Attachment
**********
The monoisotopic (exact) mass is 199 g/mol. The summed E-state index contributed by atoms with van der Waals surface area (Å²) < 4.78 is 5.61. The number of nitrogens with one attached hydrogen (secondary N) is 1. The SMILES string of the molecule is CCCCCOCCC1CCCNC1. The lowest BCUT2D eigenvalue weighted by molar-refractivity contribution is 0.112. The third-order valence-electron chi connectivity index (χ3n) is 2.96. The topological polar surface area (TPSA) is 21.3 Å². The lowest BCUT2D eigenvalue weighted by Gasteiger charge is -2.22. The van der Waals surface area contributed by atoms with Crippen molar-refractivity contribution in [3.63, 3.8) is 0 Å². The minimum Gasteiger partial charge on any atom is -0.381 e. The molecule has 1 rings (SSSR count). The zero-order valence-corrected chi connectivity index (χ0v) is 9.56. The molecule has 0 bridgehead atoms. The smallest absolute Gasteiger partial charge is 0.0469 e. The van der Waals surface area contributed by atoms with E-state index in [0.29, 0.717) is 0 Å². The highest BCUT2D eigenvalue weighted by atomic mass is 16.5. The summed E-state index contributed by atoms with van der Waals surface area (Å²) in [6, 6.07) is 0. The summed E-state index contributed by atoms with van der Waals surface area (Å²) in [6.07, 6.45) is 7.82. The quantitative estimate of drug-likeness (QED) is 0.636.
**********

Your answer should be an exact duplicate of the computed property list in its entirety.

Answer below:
The monoisotopic (exact) mass is 199 g/mol. The summed E-state index contributed by atoms with van der Waals surface area (Å²) < 4.78 is 5.61. The number of nitrogens with one attached hydrogen (secondary N) is 1. The SMILES string of the molecule is CCCCCOCCC1CCCNC1. The lowest BCUT2D eigenvalue weighted by molar-refractivity contribution is 0.112. The third-order valence-electron chi connectivity index (χ3n) is 2.96. The topological polar surface area (TPSA) is 21.3 Å². The lowest BCUT2D eigenvalue weighted by Gasteiger charge is -2.22. The van der Waals surface area contributed by atoms with Crippen molar-refractivity contribution in [3.63, 3.8) is 0 Å². The minimum Gasteiger partial charge on any atom is -0.381 e. The molecule has 1 rings (SSSR count). The zero-order valence-corrected chi connectivity index (χ0v) is 9.56. The molecule has 0 bridgehead atoms. The smallest absolute Gasteiger partial charge is 0.0469 e. The van der Waals surface area contributed by atoms with E-state index in [0.29, 0.717) is 0 Å². The highest BCUT2D eigenvalue weighted by atomic mass is 16.5. The summed E-state index contributed by atoms with van der Waals surface area (Å²) in [6, 6.07) is 0. The summed E-state index contributed by atoms with van der Waals surface area (Å²) in [6.07, 6.45) is 7.82. The quantitative estimate of drug-likeness (QED) is 0.636.